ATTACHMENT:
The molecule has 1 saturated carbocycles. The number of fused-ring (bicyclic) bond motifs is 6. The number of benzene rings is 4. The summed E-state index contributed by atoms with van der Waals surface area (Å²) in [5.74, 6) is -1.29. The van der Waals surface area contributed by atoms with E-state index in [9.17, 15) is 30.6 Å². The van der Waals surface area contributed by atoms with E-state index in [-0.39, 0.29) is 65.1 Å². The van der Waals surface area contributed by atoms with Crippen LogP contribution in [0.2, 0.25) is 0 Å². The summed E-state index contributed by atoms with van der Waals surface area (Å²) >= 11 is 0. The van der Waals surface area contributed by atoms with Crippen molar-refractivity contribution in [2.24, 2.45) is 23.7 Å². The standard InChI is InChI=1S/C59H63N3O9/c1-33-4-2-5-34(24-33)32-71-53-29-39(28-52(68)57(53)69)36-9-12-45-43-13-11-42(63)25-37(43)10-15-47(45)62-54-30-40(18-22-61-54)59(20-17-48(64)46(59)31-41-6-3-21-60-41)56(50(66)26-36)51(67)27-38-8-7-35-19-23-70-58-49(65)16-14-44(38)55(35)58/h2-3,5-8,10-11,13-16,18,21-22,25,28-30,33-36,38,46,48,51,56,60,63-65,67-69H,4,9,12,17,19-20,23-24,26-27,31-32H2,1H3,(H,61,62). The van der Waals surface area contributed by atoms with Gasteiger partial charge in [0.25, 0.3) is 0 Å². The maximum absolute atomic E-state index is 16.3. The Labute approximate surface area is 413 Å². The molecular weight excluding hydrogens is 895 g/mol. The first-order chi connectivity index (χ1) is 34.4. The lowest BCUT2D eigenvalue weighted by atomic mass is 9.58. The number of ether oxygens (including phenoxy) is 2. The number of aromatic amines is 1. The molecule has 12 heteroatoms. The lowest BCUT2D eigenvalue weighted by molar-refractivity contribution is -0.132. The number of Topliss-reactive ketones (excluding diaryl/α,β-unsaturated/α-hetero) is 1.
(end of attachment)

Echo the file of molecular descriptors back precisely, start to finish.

The molecule has 1 saturated carbocycles. The number of fused-ring (bicyclic) bond motifs is 6. The number of benzene rings is 4. The summed E-state index contributed by atoms with van der Waals surface area (Å²) in [5.74, 6) is -1.29. The van der Waals surface area contributed by atoms with E-state index in [9.17, 15) is 30.6 Å². The van der Waals surface area contributed by atoms with E-state index in [-0.39, 0.29) is 65.1 Å². The van der Waals surface area contributed by atoms with Crippen LogP contribution in [0.2, 0.25) is 0 Å². The summed E-state index contributed by atoms with van der Waals surface area (Å²) >= 11 is 0. The van der Waals surface area contributed by atoms with Crippen molar-refractivity contribution in [2.24, 2.45) is 23.7 Å². The standard InChI is InChI=1S/C59H63N3O9/c1-33-4-2-5-34(24-33)32-71-53-29-39(28-52(68)57(53)69)36-9-12-45-43-13-11-42(63)25-37(43)10-15-47(45)62-54-30-40(18-22-61-54)59(20-17-48(64)46(59)31-41-6-3-21-60-41)56(50(66)26-36)51(67)27-38-8-7-35-19-23-70-58-49(65)16-14-44(38)55(35)58/h2-3,5-8,10-11,13-16,18,21-22,25,28-30,33-36,38,46,48,51,56,60,63-65,67-69H,4,9,12,17,19-20,23-24,26-27,31-32H2,1H3,(H,61,62). The van der Waals surface area contributed by atoms with Gasteiger partial charge in [0.25, 0.3) is 0 Å². The maximum absolute atomic E-state index is 16.3. The Labute approximate surface area is 413 Å². The molecular weight excluding hydrogens is 895 g/mol. The first-order chi connectivity index (χ1) is 34.4. The lowest BCUT2D eigenvalue weighted by atomic mass is 9.58. The number of ether oxygens (including phenoxy) is 2. The number of aromatic amines is 1. The molecule has 12 heteroatoms. The lowest BCUT2D eigenvalue weighted by molar-refractivity contribution is -0.132. The number of Topliss-reactive ketones (excluding diaryl/α,β-unsaturated/α-hetero) is 1.